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Saint of the Day—available on the iPhone!

Saint of the Day
Catholic saints are holy people and human people who lived extraordinary lives. Each saint the Church honors responded to God's invitation to use his or her unique gifts. God calls each one of us to be a saint. Click here to receive Saint of the Day in your email.

October 14
St. Callistus I
(d. 223?)


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The most reliable information about this saint comes from his enemy St. Hippolytus, an early antipope, later a martyr for the Church. A negative principle is used: If some worse things had happened, Hippolytus would surely have mentioned them.

Callistus was a slave in the imperial Roman household. Put in charge of the bank by his master, he lost the money deposited, fled and was caught. After serving time for a while, he was released to make some attempt to recover the money. Apparently he carried his zeal too far, being arrested for brawling in a Jewish synagogue. This time he was condemned to work in the mines of Sardinia. He was released through the influence of the emperor's mistress and lived at Anzio (site of a famous World War II beachhead).

After winning his freedom, Callistus was made superintendent of the public Christian burial ground in Rome (still called the cemetery of St. Callistus), probably the first land owned by the Church. The pope ordained him a deacon and made him his friend and adviser.

He was elected pope by a majority vote of the clergy and laity of Rome, and thereafter was bitterly attacked by the losing candidate, St. Hippolytus, who let himself be set up as the first antipope in the history of the Church. The schism lasted about 18 years.

Hippolytus is venerated as a saint. He was banished during the persecution of 235 and was reconciled to the Church. He died from his sufferings in Sardinia. He attacked Callistus on two fronts—doctrine and discipline. Hippolytus seems to have exaggerated the distinction between Father and Son (almost making two gods) possibly because theological language had not yet been refined. He also accused Callistus of being too lenient, for reasons we may find surprising: 1) Callistus admitted to Holy Communion those who had already done public penance for murder, adultery, fornication; 2) he held marriages between free women and slaves to be valid—contrary to Roman law; 3) he authorized the ordination of men who had been married two or three times; 4) he held that mortal sin was not a sufficient reason to depose a bishop; 5) he held to a policy of leniency toward those who had temporarily denied their faith during persecution.

Callistus was martyred during a local disturbance in Trastevere, Rome, and is the first pope (except for Peter) to be commemorated as a martyr in the earliest martyrology of the Church.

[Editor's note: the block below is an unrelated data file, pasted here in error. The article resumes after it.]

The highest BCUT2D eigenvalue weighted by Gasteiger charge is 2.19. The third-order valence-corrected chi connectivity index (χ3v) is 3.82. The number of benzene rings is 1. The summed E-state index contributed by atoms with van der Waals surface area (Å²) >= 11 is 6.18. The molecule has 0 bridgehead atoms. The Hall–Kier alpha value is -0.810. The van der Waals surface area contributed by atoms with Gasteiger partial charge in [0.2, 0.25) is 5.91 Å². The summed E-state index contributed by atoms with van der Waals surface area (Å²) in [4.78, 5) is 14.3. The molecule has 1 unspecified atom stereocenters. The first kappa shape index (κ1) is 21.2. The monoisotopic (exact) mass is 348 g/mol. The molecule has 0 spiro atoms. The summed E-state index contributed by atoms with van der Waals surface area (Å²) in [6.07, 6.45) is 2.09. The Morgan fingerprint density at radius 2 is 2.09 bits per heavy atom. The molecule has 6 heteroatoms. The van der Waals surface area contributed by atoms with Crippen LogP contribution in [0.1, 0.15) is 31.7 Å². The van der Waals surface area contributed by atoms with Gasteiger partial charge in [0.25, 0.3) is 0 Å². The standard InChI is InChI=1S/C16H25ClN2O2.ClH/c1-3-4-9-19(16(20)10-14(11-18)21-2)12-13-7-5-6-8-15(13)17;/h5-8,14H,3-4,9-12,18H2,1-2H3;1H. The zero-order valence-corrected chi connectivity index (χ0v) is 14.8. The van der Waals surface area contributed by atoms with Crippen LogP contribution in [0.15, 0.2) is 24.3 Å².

Comment:

The life of this man is another reminder that the course of Church history, like that of true love, never did run smooth. The Church had to (and still must) go through the agonizing struggle to state the mysteries of the faith in language that, at the very least, sets up definite barriers to error. On the disciplinary side, the Church had to preserve the mercy of Christ against rigorism while still upholding the gospel ideal of radical conversion and self-discipline. Every pope—indeed every Christian—must walk the difficult path between "reasonable" indulgence and "reasonable" rigorism.

Quote:

His contemporaries, Jesus said, were "like children who sit in marketplaces and call to one another, 'We played the flute for you, but you did not dance, we sang a dirge but you did not mourn.' For John [the Baptist] came neither eating nor drinking, and they said, 'He is possessed by a demon.' The Son of Man came eating and drinking and they said, 'Look, he is a glutton and a drunkard, a friend of tax collectors and sinners'" (Matthew 11:16b-19a).


Tuesday, October 14, 2014
Saint of the Day for 10/13/2014 Saint of the Day for 10/15/2014

Saint of the Day
Lives, Lessons and Feast
By Leonard Foley, O.F.M.; revised by Pat McCloskey, O.F.M.



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Columban: Columban was the greatest of the Irish missionaries who worked on the European continent. As a young man who was greatly tormented by temptations of the flesh, he sought the advice of a religious woman who had lived a hermit’s life for years. He saw in her answer a call to leave the world. He went first to a monk on an island in Lough Erne, then to the great monastic seat of learning at Bangor. 
<p>After many years of seclusion and prayer, he traveled to Gaul (modern-day France) with 12 companion missionaries. They won wide respect for the rigor of their discipline, their preaching, and their commitment to charity and religious life in a time characterized by clerical laxity and civil strife. Columban established several monasteries in Europe which became centers of religion and culture. </p><p>Like all saints, he met opposition. Ultimately he had to appeal to the pope against complaints of Frankish bishops, for vindication of his orthodoxy and approval of Irish customs. He reproved the king for his licentious life, insisting that he marry. Since this threatened the power of the queen mother, Columban was deported to Ireland. His ship ran aground in a storm, and he continued his work in Europe, ultimately arriving in Italy, where he found favor with the king of the Lombards. In his last years he established the famous monastery of Bobbio, where he died. His writings include a treatise on penance and against Arianism, sermons, poetry and his monastic rule.</p> American Catholic Blog There are not a hundred people in America who hate the Catholic Church. There are millions of people who hate what they wrongly believe to be the Catholic Church—which is, of course, quite a different thing. –Bishop Fulton Sheen

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